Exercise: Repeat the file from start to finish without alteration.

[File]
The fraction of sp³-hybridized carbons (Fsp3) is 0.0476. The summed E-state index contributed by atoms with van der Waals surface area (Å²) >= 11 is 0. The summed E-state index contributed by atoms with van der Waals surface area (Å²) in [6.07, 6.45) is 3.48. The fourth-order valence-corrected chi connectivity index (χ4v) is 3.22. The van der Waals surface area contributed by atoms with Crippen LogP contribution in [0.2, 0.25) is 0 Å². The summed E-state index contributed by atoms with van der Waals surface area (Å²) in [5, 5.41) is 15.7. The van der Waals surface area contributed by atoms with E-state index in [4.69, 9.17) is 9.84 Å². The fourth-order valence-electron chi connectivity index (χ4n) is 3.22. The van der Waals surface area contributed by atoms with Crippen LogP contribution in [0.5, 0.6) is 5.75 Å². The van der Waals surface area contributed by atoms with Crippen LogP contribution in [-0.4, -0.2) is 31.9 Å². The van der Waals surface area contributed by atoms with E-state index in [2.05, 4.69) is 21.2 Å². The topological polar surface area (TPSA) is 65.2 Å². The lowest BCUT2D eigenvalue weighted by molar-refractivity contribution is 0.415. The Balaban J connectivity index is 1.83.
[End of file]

The fraction of sp³-hybridized carbons (Fsp3) is 0.0476. The summed E-state index contributed by atoms with van der Waals surface area (Å²) >= 11 is 0. The summed E-state index contributed by atoms with van der Waals surface area (Å²) in [6.07, 6.45) is 3.48. The fourth-order valence-corrected chi connectivity index (χ4v) is 3.22. The van der Waals surface area contributed by atoms with Crippen LogP contribution in [0.2, 0.25) is 0 Å². The summed E-state index contributed by atoms with van der Waals surface area (Å²) in [5, 5.41) is 15.7. The van der Waals surface area contributed by atoms with E-state index in [4.69, 9.17) is 9.84 Å². The fourth-order valence-electron chi connectivity index (χ4n) is 3.22. The van der Waals surface area contributed by atoms with Crippen LogP contribution in [0.5, 0.6) is 5.75 Å². The van der Waals surface area contributed by atoms with Crippen LogP contribution in [-0.4, -0.2) is 31.9 Å². The van der Waals surface area contributed by atoms with E-state index in [2.05, 4.69) is 21.2 Å². The topological polar surface area (TPSA) is 65.2 Å². The lowest BCUT2D eigenvalue weighted by molar-refractivity contribution is 0.415. The Balaban J connectivity index is 1.83.